Sometimes I can sit on a great gemstone for years before I finally figure out what to do with it. This tourmaline, cut by the awesome facetter, Stephen Avery, was sitting in my collection for at least 7 years, and even though I tried repeatedly to sketch a pendant for it, I was never satisfied – until the day the idea came to me to extend the stone’s sparkle and curved, elongated top through to a tapered bail. The rest flowed from there – the 20K and ruby tentacles, the diamond shaped pattern tapering down the bale – and what emerged seemed to be a cross between a lobster and a nautilus, a kind of sea creature that reminded me of the work by John Paul Miller, one of my first jewelry heroes.

I named it From the Deep, because it seemed to emerge from the depths of my own creativity, and it did look something like what you might find swimming around in a coral reef!

Once the pendant was done, I had to create the perfect chain and clasp for it. I came up with the egg-case shaped clasp idea, with a very cool, invisible, saddle slide catch, studded with rubies, garnets and diamonds. A very delicate, 10 loop viking chain completed the ensemble. This is one of my all-time favorites!

Pendant with Hand-Woven Chain and Clasp, 2014.

18K yellow and 20K pink golds, 900 platinum, indicolite tourmaline, grossular, demantoid and tzavorite garnets, rubies, diamonds.

Winner, Best in Jewelry, 2015 Saul Bell Awards.

Ring, 2017.

18K Yellow and 20K Pink Golds, Madagascar Star Rose Quartz, Pink Spinels, Umba River Sapphires.

Available at GoldenSphereStudios


I found this beautiful star rose quartz at the Tucson Gem Show, and made this ring soon after. The subtle light and star within the stone, and the salmonish pink color really attracted me, so I designed the ring with accent stones that all played within that color scheme – dark, salmon pink spinels, and the burnt orange-pink of Umba River sapphires.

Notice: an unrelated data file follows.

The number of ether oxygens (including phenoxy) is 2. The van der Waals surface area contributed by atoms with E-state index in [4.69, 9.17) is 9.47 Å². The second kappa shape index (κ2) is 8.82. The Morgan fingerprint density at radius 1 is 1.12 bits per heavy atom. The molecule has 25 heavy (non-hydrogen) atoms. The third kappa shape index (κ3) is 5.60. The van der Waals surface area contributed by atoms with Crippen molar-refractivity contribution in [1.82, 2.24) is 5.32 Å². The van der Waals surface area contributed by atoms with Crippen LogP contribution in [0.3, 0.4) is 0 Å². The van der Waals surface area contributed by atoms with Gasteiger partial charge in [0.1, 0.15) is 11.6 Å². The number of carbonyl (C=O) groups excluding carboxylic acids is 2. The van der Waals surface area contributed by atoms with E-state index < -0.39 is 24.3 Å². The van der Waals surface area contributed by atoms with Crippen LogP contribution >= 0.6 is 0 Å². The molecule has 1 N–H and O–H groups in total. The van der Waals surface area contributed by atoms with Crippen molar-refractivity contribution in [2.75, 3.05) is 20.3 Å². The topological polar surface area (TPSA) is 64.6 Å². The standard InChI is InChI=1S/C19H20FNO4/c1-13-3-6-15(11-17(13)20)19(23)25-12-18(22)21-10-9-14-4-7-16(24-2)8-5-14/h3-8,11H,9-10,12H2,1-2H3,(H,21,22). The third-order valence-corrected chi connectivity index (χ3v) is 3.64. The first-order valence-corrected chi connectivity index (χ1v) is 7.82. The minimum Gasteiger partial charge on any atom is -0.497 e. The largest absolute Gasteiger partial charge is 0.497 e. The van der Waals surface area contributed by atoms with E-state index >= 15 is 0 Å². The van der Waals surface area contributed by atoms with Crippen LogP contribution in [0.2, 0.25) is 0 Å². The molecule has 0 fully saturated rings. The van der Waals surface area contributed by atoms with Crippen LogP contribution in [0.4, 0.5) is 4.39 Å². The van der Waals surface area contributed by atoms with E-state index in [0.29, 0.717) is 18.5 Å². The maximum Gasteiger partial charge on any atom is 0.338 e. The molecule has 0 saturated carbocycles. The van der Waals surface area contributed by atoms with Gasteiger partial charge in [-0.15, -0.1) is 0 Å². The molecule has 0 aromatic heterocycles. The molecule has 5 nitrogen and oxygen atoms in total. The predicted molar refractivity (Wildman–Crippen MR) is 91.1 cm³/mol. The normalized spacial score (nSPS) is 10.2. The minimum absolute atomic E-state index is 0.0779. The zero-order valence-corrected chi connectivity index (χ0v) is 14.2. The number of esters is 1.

I sketched several versions of the ring before deciding on the wishbone shapes that hold the pear-shaped spinels on either side. This design also featured my favorite part of the ring – the scalloped edges that set the large cabochon, covering as little of the stone as possible while holding it firmly in place.


Customers often want you to set their own stones, and this was an unique challenge – taking a broken string of ruby beads and remaking them into something completely different!

I made a hidden framework held together with stations that would hold the gold wires on which the beads would be strung. The frame was soldered to a granulated centerpiece, and a hand-woven chain was riveted to the ends of the frame, for a comfortable fit in the back. To top it off, a box clasp, activated by pressing down on one of the largest of the ruby beads, makes the piece easy to wear.

Necklace Commission, 1998.

18K Yellow Gold, Ruby Beads, Hand Woven Chain.

Ring-Within-a-Ring, 2004.

18K Yellow Gold, 900 Platinum, Chrysacolla, Diamonds, Pearls, Sapphires.

Theme Project “Secret Treasure” – American Jewelry Design Council.